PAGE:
I hope Ray will chime in with his experience using the blocks. This original post is from some time ago and I know he's spent quite a bit more time with the blocks since then. I have as well, and I can hopefully offer some help with a few of your questions. The block I designed is based on the original blocks produced by Richard Clark and Pete Hidy, with my own minimalist take. But I've found a few things that may help. Or at least confuse the issue. There are a number of waxes that work very well with the dubbing brushes and most folks one the one hand want to know what the correct wax would be, and on the other usually try several and each has some advantages. The image below is the tin taken from Pete Hidy's fly tying kit. You can see he uses a block of straight bees wax, a type of cobblers wax (which has a bit more tack and offers a darker overall effect), and a blend that is similar to the wax I use most often - a blend of beeswax, rosin and a pinch of olive oil to soften the mix. Jim Leisenring used a few different waxes as well, but for the most part he preferred a was with a very high resin content which required some effort to get the bead of wax soft enough. Of course, he didn't use the block, and rolled his brushes on his pant leg, but the waxes silk and twisted bodies are essentially the same principle. The block just offers a cleaner operation. I have a buddy who uses a very soft tacky wax and he does very well with it. Others see little benefit in using anything other than the beeswax, believing the wax is sufficient to help the silk and fibers meld into a cord. They manage to distribute the dubbing and spin the bodies without the tack found in some wax blends. I can appreciate that as well.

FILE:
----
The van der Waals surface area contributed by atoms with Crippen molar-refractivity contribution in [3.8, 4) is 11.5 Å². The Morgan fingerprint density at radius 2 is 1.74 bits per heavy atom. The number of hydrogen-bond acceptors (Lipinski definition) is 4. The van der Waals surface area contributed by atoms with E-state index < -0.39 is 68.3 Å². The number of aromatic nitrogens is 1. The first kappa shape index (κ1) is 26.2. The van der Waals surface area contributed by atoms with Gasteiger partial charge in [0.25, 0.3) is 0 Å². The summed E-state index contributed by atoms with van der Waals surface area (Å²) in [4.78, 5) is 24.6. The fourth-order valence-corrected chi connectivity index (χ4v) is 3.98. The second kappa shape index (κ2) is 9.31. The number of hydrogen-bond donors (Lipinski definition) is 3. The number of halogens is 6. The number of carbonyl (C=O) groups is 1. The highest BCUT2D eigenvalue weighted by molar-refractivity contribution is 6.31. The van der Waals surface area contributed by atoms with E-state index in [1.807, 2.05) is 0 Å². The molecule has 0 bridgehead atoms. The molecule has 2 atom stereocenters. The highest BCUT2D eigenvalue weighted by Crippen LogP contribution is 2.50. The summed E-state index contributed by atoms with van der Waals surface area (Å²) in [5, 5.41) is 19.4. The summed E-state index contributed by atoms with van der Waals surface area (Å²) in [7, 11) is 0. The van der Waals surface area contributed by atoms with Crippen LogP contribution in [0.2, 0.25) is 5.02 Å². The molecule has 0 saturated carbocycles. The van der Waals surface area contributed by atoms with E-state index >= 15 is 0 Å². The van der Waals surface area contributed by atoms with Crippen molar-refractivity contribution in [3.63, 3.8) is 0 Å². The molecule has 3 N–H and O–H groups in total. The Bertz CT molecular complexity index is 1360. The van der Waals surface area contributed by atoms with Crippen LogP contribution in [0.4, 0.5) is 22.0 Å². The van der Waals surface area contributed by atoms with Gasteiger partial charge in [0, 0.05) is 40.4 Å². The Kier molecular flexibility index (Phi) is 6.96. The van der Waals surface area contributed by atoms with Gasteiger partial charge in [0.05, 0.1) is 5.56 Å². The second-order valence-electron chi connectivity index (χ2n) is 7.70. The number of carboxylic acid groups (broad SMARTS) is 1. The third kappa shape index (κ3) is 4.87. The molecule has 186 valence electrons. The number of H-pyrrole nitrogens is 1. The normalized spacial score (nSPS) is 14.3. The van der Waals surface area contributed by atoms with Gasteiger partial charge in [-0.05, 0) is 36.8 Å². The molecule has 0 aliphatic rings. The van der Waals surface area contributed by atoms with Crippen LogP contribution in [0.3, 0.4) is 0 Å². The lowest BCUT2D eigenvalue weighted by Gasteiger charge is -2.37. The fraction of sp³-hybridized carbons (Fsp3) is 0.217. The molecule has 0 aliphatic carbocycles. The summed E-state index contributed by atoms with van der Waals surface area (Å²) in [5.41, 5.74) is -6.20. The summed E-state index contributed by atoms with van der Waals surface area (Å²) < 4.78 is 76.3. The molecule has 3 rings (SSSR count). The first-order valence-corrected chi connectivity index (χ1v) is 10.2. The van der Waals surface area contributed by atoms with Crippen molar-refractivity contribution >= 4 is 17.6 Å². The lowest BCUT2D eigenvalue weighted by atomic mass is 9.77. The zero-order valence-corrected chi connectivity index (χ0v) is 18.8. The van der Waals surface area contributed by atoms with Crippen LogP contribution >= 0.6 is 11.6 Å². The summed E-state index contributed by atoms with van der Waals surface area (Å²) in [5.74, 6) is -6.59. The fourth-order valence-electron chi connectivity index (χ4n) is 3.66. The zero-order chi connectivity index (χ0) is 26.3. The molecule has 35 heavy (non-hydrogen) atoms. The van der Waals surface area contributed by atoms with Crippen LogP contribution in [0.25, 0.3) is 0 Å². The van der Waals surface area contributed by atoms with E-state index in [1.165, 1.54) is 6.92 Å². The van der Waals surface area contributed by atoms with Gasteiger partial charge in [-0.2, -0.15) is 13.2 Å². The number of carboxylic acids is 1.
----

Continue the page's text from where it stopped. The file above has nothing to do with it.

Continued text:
On the question of how many flies to get from a brush, typically I think most tiers use one brush for one fly as you try to build the taper into the brush, and with enough practice work it out so the thorax is built in and the whole thing comes together very efficiently once wrapped on the fly. You can even change the dubbing material for the thorax before spinning the body for differnt effect.
You can see the marks next to the background strip. These are marked at half inch increments which helps to guage how long the body would be, or how much dubbing you'll need for any particular fly or fly size. I was spinning bodies that were 2-2.5" long before I incorporated the marks. It's a nice refenence and I usually need all the help I can get. =)
The body above would work well on a size 12, or as I usually do, I just tie in by the small part of the taper, allowing a few turns with no dubbing at all and then just tie until I have the thorax, that way I'm not spinning different bodies for different fly sizes because I use this hare's mask blend for flies 18 - 12. I do have a few flies that I know I will be only tying in 16's for instance, and those spun bodies are usually just over an inch, but that's it. The taper is significant so you really wouldn't use the same brush for more than one fly as you would with a wire brush. (I'm sorry to go on and on, I just happen to enjoy this topic.) There are some amazing wire brushes and you can get a number of flies out of each brush so spinning them the longer the better. The block above can be used with fine wire as well, and can be used to create a tapered body with the wire. It seems a different operation and very different effect than the long wire spun bodies that are common.
This is the hare blend dubbing shown on primrose silk on a partridge and hair flymph.
Thanks for your patience. =)